Courtesy of: Anytime Presentation
Hiring a contractor can be a process fraught with anxiety. Take a few precautionary steps to ensure that you're getting a trustworthy contractor who does high-quality work.
1. Ask for Referrals
Reputable contractors do not knock on doors to solicit work. The best source of recommendations is talking to people who have had similar jobs done. This can be as simple as asking friends and neighbors if they can recommend someone.
2. Do a Background Check
Search the names of the contractor and the company online, and do searches adding words like scam and problems. Check sites like the local Better Business Bureau and Rip Off Report for complaints. Most states also have a website allowing you to check if a business is properly registered or if a person has a required license.
3. Get Estimates
Take the time to get several bids on the project. Watch out for red flags such as arriving late, appearing disorganized or dirty, and making a bid without looking closely at what the job involves. Take a pass on any contractor who cannot provide references, or who claims to have references but cannot provide contact information.
Be careful of bids that are a lot lower than the other bids; this is often a contractor who either plans to use substandard materials or who lacks the experience to fully understand what the job involves. Extreme low-ball contractors are also likely to attempt to add on expenses mid-project either because they planned a bait and switch or aren't making as much as they thought they would because they underestimated the costs.
4. Get a Contract
For all but the most simple jobs, the contractor should be willing to draw up a contract. The contract should state the scope of the job, the type of materials to be used and the payment schedule: including upfront deposit, interim payments for stages of work completed, and final payments. Be wary if the contractor pressures you to sign immediately; they should be willing to wait 24 hours for you to review the contract in detail, particularly for complex jobs.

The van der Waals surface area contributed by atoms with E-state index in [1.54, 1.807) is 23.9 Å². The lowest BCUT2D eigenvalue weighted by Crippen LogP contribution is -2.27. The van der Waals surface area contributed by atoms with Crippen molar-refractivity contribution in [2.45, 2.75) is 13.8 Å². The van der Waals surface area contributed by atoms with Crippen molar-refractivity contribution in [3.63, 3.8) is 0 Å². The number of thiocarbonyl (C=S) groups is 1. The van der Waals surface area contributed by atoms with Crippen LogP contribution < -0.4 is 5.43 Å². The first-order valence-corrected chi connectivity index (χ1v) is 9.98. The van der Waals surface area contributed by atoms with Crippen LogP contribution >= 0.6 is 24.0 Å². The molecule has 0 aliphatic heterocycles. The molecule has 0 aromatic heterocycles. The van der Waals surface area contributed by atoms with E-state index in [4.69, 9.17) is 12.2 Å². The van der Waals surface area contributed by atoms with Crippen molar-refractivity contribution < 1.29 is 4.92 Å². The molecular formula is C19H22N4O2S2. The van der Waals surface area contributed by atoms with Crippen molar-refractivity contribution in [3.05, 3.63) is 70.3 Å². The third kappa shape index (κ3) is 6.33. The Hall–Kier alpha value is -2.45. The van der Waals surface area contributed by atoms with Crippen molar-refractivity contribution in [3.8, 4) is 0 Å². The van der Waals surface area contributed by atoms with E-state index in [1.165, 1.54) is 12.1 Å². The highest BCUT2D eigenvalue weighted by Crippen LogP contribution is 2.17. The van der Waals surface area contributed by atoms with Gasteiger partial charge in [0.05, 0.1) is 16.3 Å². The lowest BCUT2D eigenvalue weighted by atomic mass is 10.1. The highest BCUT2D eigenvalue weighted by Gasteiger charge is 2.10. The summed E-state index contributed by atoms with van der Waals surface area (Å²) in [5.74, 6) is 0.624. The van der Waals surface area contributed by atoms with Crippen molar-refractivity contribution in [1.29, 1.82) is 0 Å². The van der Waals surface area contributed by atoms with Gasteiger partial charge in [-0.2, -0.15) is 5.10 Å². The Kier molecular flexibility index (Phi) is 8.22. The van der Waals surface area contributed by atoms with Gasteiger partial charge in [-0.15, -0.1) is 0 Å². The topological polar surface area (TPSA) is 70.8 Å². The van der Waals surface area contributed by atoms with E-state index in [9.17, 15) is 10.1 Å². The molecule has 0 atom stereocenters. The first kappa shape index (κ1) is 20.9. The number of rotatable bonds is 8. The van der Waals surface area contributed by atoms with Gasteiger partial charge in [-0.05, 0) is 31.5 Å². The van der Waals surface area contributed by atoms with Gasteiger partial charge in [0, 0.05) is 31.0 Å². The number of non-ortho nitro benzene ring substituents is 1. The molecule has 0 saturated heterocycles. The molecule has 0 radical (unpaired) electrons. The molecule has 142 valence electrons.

5. Don't Pay Everything Up Front
Once the contract is signed, the main leverage that the customer has is the outstanding balance due to the contractor. A deposit before work begins is usual, but should not be more than 10 to 20 percent of the total fee. More may be required for custom orders as the contractor may have to pay for specially ordered materials, but commonly used materials and tools that can be used for other jobs are normally carried on the contractor's own account.
6. Check Their Work Before Final Payment
Make sure that the job is finished to complete satisfaction before handing over the final payment. Once the contractor has all the money in hand, there is less incentive for him to return and fix things.